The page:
An exception to Ruehle was considered in Smith v. Smith, 201 Neb. 21, 28-29, 265 N.W.2d 855, 860 (1978), where we held: "This court does not have authority to reduce past-due installments of child support. This is not to say, however, that it may not find in a proper case that a party has equitably estopped herself from collecting installments accruing after some affirmative action which would ordinarily terminate future installments."


"... `Equitable estoppel is based upon grounds of public policy and good faith and is interposed to prevent injustice and inequitable consequences. Ordinarily, there must be a reliance in good faith upon statements or conduct of the party to be estopped and a change of position by the party claiming the estoppel to his injury, detriment, or prejudice.'" The claimed estoppel in Smith involved an adoption proceeding.

Appellee's representations to appellant were her unexplained silence and inaction. When she returned to Lincoln, appellant told her that he would pay all the bills. There was never any further agreement or discussion between the parties concerning either payment, nonpayment, waiver, substitute payments, or satisfaction of child support obligations. Appellant immediately discontinued payments. Appellee made no objection or demand for the same, and she took no affirmative court action to recover *804 on the judgment. Her silence and inaction are not explained in the record, and it is not for courts to speculate or supply answers, under these and similar circumstances, where general rules cannot be formulated. See 47 A.L.R.3d 1031 (1973).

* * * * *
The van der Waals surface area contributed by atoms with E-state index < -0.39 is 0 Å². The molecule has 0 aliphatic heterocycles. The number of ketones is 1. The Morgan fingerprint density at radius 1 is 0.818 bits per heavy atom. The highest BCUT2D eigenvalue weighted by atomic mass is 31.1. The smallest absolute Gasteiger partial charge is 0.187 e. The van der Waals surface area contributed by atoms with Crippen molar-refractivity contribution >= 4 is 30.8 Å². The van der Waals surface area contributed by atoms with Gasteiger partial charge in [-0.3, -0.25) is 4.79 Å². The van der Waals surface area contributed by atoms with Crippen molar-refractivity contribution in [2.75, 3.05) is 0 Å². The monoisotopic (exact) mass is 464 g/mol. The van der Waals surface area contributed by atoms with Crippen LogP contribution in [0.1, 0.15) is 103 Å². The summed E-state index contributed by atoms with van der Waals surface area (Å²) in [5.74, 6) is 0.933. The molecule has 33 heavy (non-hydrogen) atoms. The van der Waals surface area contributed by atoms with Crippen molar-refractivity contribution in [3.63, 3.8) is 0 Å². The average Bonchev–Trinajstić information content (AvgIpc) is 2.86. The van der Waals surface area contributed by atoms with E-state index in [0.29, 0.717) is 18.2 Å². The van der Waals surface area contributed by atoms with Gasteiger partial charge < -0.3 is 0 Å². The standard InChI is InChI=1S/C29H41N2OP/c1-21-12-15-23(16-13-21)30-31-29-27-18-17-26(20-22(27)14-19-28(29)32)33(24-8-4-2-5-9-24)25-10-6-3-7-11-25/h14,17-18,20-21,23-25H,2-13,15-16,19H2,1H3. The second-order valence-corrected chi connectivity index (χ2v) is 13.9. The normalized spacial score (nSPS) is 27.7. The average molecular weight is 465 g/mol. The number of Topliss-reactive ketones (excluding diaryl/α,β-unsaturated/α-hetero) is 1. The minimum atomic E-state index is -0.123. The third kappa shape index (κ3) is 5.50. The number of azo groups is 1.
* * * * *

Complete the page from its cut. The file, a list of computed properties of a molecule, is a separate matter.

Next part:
There were no inducements here upon which appellant in good faith could rely. His proof of change of position and prejudice is also less than convincing. Some of his family expenditures did increase during this period, since they were made for five persons in an effort to make the attempted reconciliation succeed. At the same time, appellee contributed all of her funds toward the support of the same five persons. Certainly this was not in keeping with appellant's representation that he would pay all the bills.

Appellant's relief was to utilize the available forum and procedures. Ferry v. Ferry, 201 Neb. 595, 271 N.W.2d 450 (1978). The District Court order should be affirmed. There is no merit for appellant's claim of accord and satisfaction and acquiescence.